As we lap a year of living and working under the pall of the pandemic, we pause to consider the remarkable continuity in certain aspects of our lives. Thanks to the innovative capabilities of pharmaceutical companies, the grit and selflessness of first responders at hospitals and elsewhere, the tenacity of workers who did their jobs (whether because of decency, financial necessity, or both) out in a world rife with microbial danger, many among us were fortunate to be able to attend to the business of living our lives and managing our businesses with surprisingly little adverse consequence. This is in no way intended to diminish the enormity of what has befallen all of us. We grieve for those who lost lives, jobs, family members, and colleagues whose individual value the statistics cannot begin to account for.
And yet. Business writ large continued apace, and certain trends already underway, such as the move away from brick-and-mortar retail, even accelerated. Crops were planted, harvested, and turned into food, cars and trucks were purchased, driven, and repaired, freight was packaged and shipped, credit and debit cards were issued and presented (mainly on a “card not present basis”), and companies were acquired, divested, and created. In other words, our portfolio companies were kept busy, albeit tested each day by the exigencies of keeping their workforce safe, navigating store and factory closures, and jury rigging global supply chains.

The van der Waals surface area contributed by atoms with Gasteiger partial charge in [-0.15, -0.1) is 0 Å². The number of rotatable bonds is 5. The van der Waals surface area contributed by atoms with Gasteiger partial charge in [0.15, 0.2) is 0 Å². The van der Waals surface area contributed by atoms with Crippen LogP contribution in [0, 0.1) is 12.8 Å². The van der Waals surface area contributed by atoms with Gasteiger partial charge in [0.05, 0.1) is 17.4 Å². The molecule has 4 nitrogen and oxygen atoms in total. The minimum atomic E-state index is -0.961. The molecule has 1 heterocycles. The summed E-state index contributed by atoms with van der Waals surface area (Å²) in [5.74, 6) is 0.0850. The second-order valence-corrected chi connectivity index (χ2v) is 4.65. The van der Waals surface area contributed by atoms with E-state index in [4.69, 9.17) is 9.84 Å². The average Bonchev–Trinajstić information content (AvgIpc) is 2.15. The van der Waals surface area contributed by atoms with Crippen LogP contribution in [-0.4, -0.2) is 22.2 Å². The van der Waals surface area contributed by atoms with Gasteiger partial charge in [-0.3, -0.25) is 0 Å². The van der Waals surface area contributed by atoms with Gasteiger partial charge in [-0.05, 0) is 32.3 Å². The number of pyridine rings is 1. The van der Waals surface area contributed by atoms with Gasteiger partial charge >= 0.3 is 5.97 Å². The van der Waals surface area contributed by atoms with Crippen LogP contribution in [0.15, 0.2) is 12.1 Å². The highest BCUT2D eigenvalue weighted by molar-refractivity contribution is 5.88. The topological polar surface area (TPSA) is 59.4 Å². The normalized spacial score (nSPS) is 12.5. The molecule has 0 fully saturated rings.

The resilience of humanity is remarkable, both in its ability to absorb horrific shocks and in its capacity to adapt to changed circumstances. In that regard, our companies performed admirably this quarter, their businesses once again starting to thrive despite the challenges they continue to face. Although we’re still bemused by the stock market’s effervescence, it is our lot to work with what the market offers us, be it fizzy or flat. So far this year, we’ve been offered excellent prices to sell part of one big holding (Deere, whose price increased 39% during the quarter) but laughably high ones to buy names on our buy-at-a-price list (meaning that we were only able to buy small amounts of Strategic Education and Arch Capital). Because of this, we hold more cash than is usual even for us, but we have no intention of raising our valuations or lowering our standards to chase the market. Just as the companies we like best, we always look to make the most of what we’re offered by the world in which we find ourselves. As always, we intend to wait for attractive opportunities rather than force them, however much we’d like circumstances to be different.